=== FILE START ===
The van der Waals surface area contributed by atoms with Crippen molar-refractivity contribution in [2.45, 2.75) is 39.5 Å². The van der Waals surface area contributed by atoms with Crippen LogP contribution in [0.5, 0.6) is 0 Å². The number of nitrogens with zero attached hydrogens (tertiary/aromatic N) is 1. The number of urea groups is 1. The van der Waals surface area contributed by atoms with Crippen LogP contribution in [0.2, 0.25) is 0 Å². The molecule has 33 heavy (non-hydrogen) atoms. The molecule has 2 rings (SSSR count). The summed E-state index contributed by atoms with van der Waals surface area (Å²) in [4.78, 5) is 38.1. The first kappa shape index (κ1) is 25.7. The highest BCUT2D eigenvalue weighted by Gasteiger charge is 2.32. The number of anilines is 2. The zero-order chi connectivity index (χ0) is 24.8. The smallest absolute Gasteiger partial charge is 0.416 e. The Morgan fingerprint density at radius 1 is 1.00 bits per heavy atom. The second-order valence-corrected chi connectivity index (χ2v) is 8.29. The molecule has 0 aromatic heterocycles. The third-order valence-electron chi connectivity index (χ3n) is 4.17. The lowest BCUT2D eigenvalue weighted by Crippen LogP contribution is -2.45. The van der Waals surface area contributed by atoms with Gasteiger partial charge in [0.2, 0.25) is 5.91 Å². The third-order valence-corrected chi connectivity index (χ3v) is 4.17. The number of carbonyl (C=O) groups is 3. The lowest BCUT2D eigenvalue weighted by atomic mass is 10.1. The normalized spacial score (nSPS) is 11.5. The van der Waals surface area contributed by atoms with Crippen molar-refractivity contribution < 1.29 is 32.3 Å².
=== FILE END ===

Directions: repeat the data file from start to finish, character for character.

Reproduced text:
The van der Waals surface area contributed by atoms with Crippen molar-refractivity contribution in [2.45, 2.75) is 39.5 Å². The van der Waals surface area contributed by atoms with Crippen LogP contribution in [0.5, 0.6) is 0 Å². The number of nitrogens with zero attached hydrogens (tertiary/aromatic N) is 1. The number of urea groups is 1. The van der Waals surface area contributed by atoms with Crippen LogP contribution in [0.2, 0.25) is 0 Å². The molecule has 33 heavy (non-hydrogen) atoms. The molecule has 2 rings (SSSR count). The summed E-state index contributed by atoms with van der Waals surface area (Å²) in [4.78, 5) is 38.1. The first kappa shape index (κ1) is 25.7. The highest BCUT2D eigenvalue weighted by Gasteiger charge is 2.32. The number of anilines is 2. The zero-order chi connectivity index (χ0) is 24.8. The smallest absolute Gasteiger partial charge is 0.416 e. The Morgan fingerprint density at radius 1 is 1.00 bits per heavy atom. The second-order valence-corrected chi connectivity index (χ2v) is 8.29. The molecule has 0 aromatic heterocycles. The third-order valence-electron chi connectivity index (χ3n) is 4.17. The lowest BCUT2D eigenvalue weighted by Crippen LogP contribution is -2.45. The van der Waals surface area contributed by atoms with Gasteiger partial charge in [0.2, 0.25) is 5.91 Å². The third-order valence-corrected chi connectivity index (χ3v) is 4.17. The number of carbonyl (C=O) groups is 3. The lowest BCUT2D eigenvalue weighted by atomic mass is 10.1. The normalized spacial score (nSPS) is 11.5. The van der Waals surface area contributed by atoms with Crippen molar-refractivity contribution < 1.29 is 32.3 Å².